Odd Man Out
Odd Man Out is a 1947 British and Irish film noir directed by Carol Reed. Set in an unnamed Northern Irish city, it is based on the novel of the same name by F. L. Green and stars James Mason and Robert Newton; the film received the first BAFTA Award for Best British Film. Filmmaker Roman Polanski has cited Odd Man Out as his favourite film; the film's opening intertitle reads: "This story is told against a background of political unrest in a city of Northern Ireland. It is not concerned with the struggle between the law and an illegal organisation, but only with the conflict in the hearts of the people when they become unexpectedly involved."The city and the organisation are never explicitly named, but the protagonist, Johnny McQueen, is the IRA-like group's leader in the city. Johnny has been hiding the past six months since his escape from prison in a house occupied by Kathleen Sullivan – who loves him – and her grannie. Johnny has been ordered to rob a mill to obtain funds, his men, are a bit uneasy about his fitness for the task, having noticed a change in him since his escape.
Dennis offers to take his place. Johnny and Murphy get the money; as they leave, Johnny is confronted by an armed cashier. Johnny is shot in the left arm. Pat drives off at high speed before Johnny is inside the getaway car. Johnny falls off. While his confederates argue about what to do, Johnny dashes away. Dennis orders the others to report to headquarters. Along the way, the trio arouse the suspicion of the police, out in force on a manhunt for the robbers, they get away. Pat and Nolan stop off at Theresa O'Brien's place, she betrays the pair to the authorities. As they leave, they are gunned down. Dennis finds Johnny. Dennis is captured after drawing them away. Johnny collapses in the street. Passersby Maureen and Maudie take him home; when they discover who he is, Johnny gets into a parked hansom cab. "Gin" Jimmy, the cabdriver, comes out and starts looking for a fare, unaware he has a wanted man for a passenger. When he finds out, he drops Johnny off as as he can. Shell spots him dumping the now nearly unconscious fugitive.
A poor man, he goes to Catholic priest Father Tom, hoping for a financial reward. By chance, Kathleen arrives shortly afterward. Father Tom persuades Shell to fetch Johnny. Shell, while dropping off his pet bird at home, has to fend off another resident, painter Lukey, who wants him to pose some more for him. Meanwhile, Johnny stumbles into a private booth in a crowded bar. Proprietor Fencie recognises him, he recruits Shell and the persistent Lukey, who have separately converged on the bar, to take Johnny away in a cab. Over Shell's protests, Lukey takes Johnny back to his studio to paint his portrait. Failed medical student Tober tends to Johnny's wound as best. Johnny hallucinates, thinking Father Tom is talking to him. Johnny speaks aloud parts of 1 Corinthians 13, first verse 13 1-2; when a sympathetic police inspector, who had earlier led a search of Katleen's home and warned her against getting involved, shows up to try to get information from Father Tom, Kathleen slips away. She goes searching for him.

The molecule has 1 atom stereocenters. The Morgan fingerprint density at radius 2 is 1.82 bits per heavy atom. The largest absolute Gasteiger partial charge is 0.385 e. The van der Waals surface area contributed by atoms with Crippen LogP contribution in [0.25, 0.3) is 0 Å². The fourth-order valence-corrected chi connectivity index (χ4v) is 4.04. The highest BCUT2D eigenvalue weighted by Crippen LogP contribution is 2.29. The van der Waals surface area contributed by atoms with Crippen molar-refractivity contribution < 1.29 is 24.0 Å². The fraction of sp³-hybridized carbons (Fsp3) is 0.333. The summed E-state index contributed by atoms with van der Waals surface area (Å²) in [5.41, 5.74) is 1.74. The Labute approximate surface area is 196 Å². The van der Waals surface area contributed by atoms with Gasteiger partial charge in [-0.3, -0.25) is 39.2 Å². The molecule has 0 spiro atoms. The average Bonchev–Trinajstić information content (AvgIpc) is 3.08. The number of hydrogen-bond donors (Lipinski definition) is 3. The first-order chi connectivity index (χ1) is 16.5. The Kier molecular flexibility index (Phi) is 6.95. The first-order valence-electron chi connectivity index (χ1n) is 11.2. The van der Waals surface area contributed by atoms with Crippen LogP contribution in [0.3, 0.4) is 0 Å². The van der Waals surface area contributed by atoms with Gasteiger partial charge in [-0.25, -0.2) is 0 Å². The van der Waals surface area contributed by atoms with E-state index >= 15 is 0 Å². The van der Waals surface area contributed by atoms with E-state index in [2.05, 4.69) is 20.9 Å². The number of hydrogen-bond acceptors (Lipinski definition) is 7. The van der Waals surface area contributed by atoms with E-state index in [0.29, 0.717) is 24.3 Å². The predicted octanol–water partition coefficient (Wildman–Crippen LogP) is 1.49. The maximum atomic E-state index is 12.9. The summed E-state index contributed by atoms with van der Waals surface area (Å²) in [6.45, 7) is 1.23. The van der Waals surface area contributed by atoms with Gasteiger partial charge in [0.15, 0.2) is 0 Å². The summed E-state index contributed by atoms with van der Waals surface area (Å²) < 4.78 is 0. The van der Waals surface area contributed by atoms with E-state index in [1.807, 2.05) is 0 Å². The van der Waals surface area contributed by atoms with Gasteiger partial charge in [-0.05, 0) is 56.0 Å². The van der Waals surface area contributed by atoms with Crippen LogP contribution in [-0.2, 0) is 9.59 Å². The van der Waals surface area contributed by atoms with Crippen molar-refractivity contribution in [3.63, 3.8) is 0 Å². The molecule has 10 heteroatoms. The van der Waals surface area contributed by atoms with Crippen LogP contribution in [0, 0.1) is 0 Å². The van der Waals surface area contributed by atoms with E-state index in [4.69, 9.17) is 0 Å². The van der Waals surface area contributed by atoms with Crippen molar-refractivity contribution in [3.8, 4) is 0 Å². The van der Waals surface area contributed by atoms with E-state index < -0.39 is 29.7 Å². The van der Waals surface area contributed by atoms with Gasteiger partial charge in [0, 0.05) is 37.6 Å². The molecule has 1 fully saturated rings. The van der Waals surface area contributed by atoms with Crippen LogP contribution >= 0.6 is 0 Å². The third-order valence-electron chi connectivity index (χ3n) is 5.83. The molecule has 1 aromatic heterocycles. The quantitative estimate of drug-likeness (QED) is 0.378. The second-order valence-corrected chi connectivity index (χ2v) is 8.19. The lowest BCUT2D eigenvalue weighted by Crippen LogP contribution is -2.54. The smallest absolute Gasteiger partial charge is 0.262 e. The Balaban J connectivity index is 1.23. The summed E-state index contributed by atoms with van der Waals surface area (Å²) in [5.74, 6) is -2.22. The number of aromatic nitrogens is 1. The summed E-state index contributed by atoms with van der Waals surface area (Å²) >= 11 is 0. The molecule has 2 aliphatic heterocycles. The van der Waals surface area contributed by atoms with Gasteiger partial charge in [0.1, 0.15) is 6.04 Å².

Shell starts Johnny toward Father Tom's goes ahead and encounters Kathleen. She finds the police closing in. Johnny is too far gone to see them; when he asks, "Is it far?", Kathleen replies, "It's a long way, but I'm coming with you." She draws a gun and starts firing, forcing the policemen to shoot back, killing them both. James Mason as Johnny McQueen Kathleen Ryan as Kathleen Sullivan Robert Newton as Lukey Cyril Cusack as Pat F. J. McCormick as Shell William Hartnell as Fencie Fay Compton as Rosie Denis O'Dea as Inspector W. G. Fay as Father Tom Maureen Delaney as Theresa O’Brien Elwyn Brook-Jones as Tober Robert Beatty as Dennis Dan O'Herlihy as Nolan Kitty Kirwan as Grannie Beryl Measor as Maudie Roy Irving as Murphy Joseph Tomelty as ‘Gin’ Jimmy, the cabbie Aside from Mason, the supporting cast was drawn from Dublin's Abbey Theatre. Among the other members of the Organisation are Cyril Cusack, Robert Beatty, Dan O'Herlihy. On his travels, Johnny meets an opportunistic bird-fancier played by F. J. McCormick, a drunken artist played by Robert Newton, a barman and a failed surgeon.
Denis O'Dea is the Inspector on Johnny's trail, Kathleen Ryan, in her first feature film, plays the woman who loves Johnny. Of note are W. G. Fay—a founder of the Abbey Theatre—as the kindly Father Tom, Fay Compton, Joseph Tomelty, Eddie Byrne. Albert Sharpe plays a bus conductor. A number of non-speaking parts were filled by actors who achieved public attention, including Dora Bryan, Geoffrey Keen, Noel Purcell, Guy Rolfe and Wilfrid Brambell. Few of the main actors in the film manage an authentic Ulster accent; the cinematographer was Robert Krasker, in his first film for director Reed, lightin